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Stowaways case rests on law with origins in Achille Lauro tragedy

For the shipping industry, the question remains as to how to deal with stowaways in an efficient and humane way, particularly in the context of the pandemic

The Nave Andromeda’s master did the right thing to send out a mayday call to deal with threats from the seven stowaways that imperilled the product tanker’s safe navigation. Whether the men were exercising ‘control’ of the ship by the use or threat of force, and what this constitutes, will be central to any prosecution

THE dramatic intervention by elements of the UK’s Special Boat Service onto Nave Andromeda outside the port of Southampton offered a diversion from stories about Covid-19 and highlighted again the vulnerability of crews on the high seas.

However, it is also a human story and we don’t know what the seven Nigerians were running from (or to) and why they risked stowing away on an ocean-going tanker.

Given the significant civil unrest in Lagos in recent weeks, the apparent calm of a European country may have appeared a better option.

However, when the actions of the stowaways threaten the crew and the safe navigation of a vessel then there are robust laws in place to deal with that.

What happened on board remains subject to an ongoing police inquiry led by the local police, whose jurisdiction extends into UK territorial waters.

It is the police who would have called for military assistance to deal with the situation on board. Matters were no doubt escalated because of the threat being outlined by the master, whose cry for help is now in the public domain.

He needed urgent help to deal with seven stowaways who, it seems, had become threatening and could not be managed.

Once the military intervention was over, the men were handed to the police and arrested under the Aviation and Maritime Security Act 1990 (“AMSA 1990”).

This is the legislation in the UK that brings into force the Convention For The Suppression of Unlawful of Violence Against the Safety of Maritime Navigation Acts at Sea Convention 1988, otherwise known as the SUA Convention.

This had its origins after the incident involving the cruise ship the Achille Lauro in 1985, when the vessel was seized by terrorists who were on board as passengers.

After that was resolved, it was realised that an attack from those within a vessel did not fit into the classic definition of piracy, which requires an attack at sea from another vessel.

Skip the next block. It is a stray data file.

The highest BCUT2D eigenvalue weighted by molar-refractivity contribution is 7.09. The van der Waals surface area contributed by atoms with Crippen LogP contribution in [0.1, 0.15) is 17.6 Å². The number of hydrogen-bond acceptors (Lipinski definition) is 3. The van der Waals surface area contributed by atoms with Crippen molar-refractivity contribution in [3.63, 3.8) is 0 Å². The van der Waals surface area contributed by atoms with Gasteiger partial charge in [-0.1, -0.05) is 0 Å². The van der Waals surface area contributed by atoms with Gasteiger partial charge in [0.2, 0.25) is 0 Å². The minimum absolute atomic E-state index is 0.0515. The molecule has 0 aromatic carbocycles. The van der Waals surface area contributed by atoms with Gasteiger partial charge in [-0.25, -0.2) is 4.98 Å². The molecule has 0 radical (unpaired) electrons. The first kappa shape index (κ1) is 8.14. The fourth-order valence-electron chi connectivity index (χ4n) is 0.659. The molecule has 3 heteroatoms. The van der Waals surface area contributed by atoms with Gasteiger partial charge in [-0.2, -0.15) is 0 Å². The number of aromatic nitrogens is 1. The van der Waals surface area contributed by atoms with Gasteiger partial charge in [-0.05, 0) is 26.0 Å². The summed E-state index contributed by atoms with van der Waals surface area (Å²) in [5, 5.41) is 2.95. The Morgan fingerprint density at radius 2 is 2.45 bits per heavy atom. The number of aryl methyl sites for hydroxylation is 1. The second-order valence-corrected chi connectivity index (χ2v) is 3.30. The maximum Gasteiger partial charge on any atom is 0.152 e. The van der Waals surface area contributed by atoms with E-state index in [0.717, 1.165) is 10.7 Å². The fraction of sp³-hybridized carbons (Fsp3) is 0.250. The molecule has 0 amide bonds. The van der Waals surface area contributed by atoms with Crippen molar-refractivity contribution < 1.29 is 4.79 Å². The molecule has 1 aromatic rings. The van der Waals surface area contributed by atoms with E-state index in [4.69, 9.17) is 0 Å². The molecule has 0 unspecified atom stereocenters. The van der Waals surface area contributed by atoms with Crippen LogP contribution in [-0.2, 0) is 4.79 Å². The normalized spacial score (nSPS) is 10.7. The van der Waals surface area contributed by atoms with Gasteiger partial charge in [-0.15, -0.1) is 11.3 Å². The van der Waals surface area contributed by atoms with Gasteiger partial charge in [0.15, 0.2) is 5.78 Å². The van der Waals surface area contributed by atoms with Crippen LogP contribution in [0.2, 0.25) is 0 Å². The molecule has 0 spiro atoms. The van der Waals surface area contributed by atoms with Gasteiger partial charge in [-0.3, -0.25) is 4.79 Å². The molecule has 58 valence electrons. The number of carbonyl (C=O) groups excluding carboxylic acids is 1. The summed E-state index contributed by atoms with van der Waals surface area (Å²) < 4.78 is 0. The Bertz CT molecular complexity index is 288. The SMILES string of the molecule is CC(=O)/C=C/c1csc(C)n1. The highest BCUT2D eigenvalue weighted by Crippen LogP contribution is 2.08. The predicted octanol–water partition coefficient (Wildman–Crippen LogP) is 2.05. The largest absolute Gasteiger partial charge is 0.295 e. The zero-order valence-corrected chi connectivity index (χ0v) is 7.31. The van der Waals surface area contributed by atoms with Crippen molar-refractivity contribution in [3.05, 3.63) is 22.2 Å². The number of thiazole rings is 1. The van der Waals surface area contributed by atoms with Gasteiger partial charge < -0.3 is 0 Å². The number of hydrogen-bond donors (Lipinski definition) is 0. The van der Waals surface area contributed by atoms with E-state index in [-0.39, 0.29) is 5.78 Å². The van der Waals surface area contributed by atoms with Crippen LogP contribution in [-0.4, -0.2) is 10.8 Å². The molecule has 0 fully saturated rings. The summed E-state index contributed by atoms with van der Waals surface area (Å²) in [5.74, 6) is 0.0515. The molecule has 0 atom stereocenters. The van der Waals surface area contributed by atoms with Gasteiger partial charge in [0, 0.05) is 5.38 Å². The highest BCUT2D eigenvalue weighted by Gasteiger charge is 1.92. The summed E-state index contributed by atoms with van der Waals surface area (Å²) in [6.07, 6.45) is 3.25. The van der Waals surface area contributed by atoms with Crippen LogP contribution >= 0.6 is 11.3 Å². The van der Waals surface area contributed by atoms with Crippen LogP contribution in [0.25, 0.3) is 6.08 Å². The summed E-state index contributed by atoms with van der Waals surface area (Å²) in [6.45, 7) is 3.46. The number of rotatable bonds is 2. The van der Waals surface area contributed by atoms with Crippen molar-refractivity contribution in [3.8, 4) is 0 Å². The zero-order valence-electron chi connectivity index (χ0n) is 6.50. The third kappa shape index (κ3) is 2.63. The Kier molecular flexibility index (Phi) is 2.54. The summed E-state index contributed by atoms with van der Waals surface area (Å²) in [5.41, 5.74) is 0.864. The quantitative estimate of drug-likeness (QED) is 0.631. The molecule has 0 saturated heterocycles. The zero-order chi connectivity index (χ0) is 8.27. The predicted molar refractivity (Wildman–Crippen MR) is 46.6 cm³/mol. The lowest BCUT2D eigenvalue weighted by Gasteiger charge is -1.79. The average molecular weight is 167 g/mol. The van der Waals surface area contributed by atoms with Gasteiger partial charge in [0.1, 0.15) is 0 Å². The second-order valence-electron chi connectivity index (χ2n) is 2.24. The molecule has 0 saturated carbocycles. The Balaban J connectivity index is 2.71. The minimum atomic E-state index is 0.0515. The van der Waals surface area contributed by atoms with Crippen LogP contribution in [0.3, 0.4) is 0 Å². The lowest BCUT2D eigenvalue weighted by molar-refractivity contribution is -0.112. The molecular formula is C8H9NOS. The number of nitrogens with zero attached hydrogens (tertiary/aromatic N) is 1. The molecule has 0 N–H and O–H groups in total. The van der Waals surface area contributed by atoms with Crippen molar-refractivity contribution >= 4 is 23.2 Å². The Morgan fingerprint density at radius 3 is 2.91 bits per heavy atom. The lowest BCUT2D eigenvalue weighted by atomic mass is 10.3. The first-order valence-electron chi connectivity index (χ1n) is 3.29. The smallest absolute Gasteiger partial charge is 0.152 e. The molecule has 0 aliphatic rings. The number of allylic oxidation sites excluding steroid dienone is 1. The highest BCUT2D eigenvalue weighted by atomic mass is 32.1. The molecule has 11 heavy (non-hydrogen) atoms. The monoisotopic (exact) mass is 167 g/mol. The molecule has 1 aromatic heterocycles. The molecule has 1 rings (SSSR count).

A new international law was required and the SUA Convention came into force.

The SUA Convention has been signed by most, if not all maritime countries, including the UK and France. Under its provisions it gives the master of a vessel the right to detain anyone on board who is being violent and then to ask a signatory state to take that person into its charge.

That “Power of Delivery” is provided for at Section 15 of AMSA. That, of course, assumes that the master is able to take control of those causing the violence.

In the case of the Nave Andromeda the master did the right thing when, on approaching Southampton, he sent out a mayday.

The crew took refuge in the citadel, which was a precautionary move that, if nothing else, kept them out of any harm’s way.

It helped that the Special Boat Service unit tasked to respond was, in terms of flying time, only minutes away. An operation that will have been practised many times in those very waters, will have been quickly planned and smoothly executed in the best traditions of the SBS.

In terms of the criminal investigation the arrest under S.9 (1) of AMSA means the police's initial focus is on the very serious offence of “hijacking”.

To be guilty, the prosecution will need to establish that the offence happened in the UK and that the men had seized or were exercising “control” of the ship by the use or threat of force.

The media reports suggest that the men were on deck and the master was in the bridge. It seems he was able to respond to the instructions of the harbour master and so what constitutes “control” will no doubt be central to any prosecution.

Section 11 of AMSA is a more general provision and is aimed at those offences where someone intentionally damages a ship or commits an act of violence that is likely to endanger the ship.

Section 13 extends that to threats which compel the master or crew to do or not do something which then interferes with the safe navigation of the vessel.

All offences have a maximum sentence of life in prison.

We shall see how the authorities react and whether these men are prosecuted or returned quickly to Lagos.

For the shipping industry, there is the wider and perennial question as to how to deal with stowaways in an efficient and humane way particularly in the context of the pandemic.

Stephen Askins is a partner at maritime solicitors Tatham & Co

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